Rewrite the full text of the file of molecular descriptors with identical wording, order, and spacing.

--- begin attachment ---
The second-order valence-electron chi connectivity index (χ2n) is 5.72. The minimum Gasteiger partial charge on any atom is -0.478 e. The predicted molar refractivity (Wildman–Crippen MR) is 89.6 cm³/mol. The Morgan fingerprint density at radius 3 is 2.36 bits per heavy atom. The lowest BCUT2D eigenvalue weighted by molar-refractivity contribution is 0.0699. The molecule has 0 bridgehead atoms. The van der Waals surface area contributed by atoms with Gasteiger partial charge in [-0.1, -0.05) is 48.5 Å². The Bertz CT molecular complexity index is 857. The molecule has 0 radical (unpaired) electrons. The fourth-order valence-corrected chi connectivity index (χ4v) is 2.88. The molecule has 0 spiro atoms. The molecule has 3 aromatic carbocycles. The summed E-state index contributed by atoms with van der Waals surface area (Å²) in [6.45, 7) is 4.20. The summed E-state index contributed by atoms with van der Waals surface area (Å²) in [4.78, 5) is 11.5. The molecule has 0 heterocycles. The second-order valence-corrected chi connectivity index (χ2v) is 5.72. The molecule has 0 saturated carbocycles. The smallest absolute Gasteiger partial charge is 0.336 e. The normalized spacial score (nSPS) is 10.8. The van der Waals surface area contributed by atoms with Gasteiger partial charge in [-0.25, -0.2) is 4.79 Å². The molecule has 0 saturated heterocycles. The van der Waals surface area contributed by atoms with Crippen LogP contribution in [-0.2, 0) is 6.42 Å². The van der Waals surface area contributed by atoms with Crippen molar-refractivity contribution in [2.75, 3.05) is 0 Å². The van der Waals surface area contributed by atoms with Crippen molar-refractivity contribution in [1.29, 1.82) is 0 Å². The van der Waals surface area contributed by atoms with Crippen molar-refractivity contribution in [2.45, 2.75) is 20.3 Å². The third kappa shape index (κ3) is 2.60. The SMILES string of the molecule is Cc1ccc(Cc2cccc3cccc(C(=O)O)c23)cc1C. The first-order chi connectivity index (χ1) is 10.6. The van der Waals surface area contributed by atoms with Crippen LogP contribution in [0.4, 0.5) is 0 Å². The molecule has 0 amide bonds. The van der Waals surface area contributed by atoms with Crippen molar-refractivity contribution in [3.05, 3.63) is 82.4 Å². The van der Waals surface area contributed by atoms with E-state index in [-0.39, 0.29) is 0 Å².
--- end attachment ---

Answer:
The second-order valence-electron chi connectivity index (χ2n) is 5.72. The minimum Gasteiger partial charge on any atom is -0.478 e. The predicted molar refractivity (Wildman–Crippen MR) is 89.6 cm³/mol. The Morgan fingerprint density at radius 3 is 2.36 bits per heavy atom. The lowest BCUT2D eigenvalue weighted by molar-refractivity contribution is 0.0699. The molecule has 0 bridgehead atoms. The van der Waals surface area contributed by atoms with Gasteiger partial charge in [-0.1, -0.05) is 48.5 Å². The Bertz CT molecular complexity index is 857. The molecule has 0 radical (unpaired) electrons. The fourth-order valence-corrected chi connectivity index (χ4v) is 2.88. The molecule has 0 spiro atoms. The molecule has 3 aromatic carbocycles. The summed E-state index contributed by atoms with van der Waals surface area (Å²) in [6.45, 7) is 4.20. The summed E-state index contributed by atoms with van der Waals surface area (Å²) in [4.78, 5) is 11.5. The molecule has 0 heterocycles. The second-order valence-corrected chi connectivity index (χ2v) is 5.72. The molecule has 0 saturated carbocycles. The smallest absolute Gasteiger partial charge is 0.336 e. The normalized spacial score (nSPS) is 10.8. The van der Waals surface area contributed by atoms with Gasteiger partial charge in [-0.25, -0.2) is 4.79 Å². The molecule has 0 saturated heterocycles. The van der Waals surface area contributed by atoms with Crippen LogP contribution in [-0.2, 0) is 6.42 Å². The van der Waals surface area contributed by atoms with Crippen molar-refractivity contribution in [2.75, 3.05) is 0 Å². The van der Waals surface area contributed by atoms with Crippen molar-refractivity contribution in [1.29, 1.82) is 0 Å². The van der Waals surface area contributed by atoms with Crippen molar-refractivity contribution in [2.45, 2.75) is 20.3 Å². The third kappa shape index (κ3) is 2.60. The SMILES string of the molecule is Cc1ccc(Cc2cccc3cccc(C(=O)O)c23)cc1C. The first-order chi connectivity index (χ1) is 10.6. The van der Waals surface area contributed by atoms with Crippen LogP contribution in [0.4, 0.5) is 0 Å². The molecule has 0 amide bonds. The van der Waals surface area contributed by atoms with Crippen molar-refractivity contribution in [3.05, 3.63) is 82.4 Å². The van der Waals surface area contributed by atoms with E-state index in [-0.39, 0.29) is 0 Å².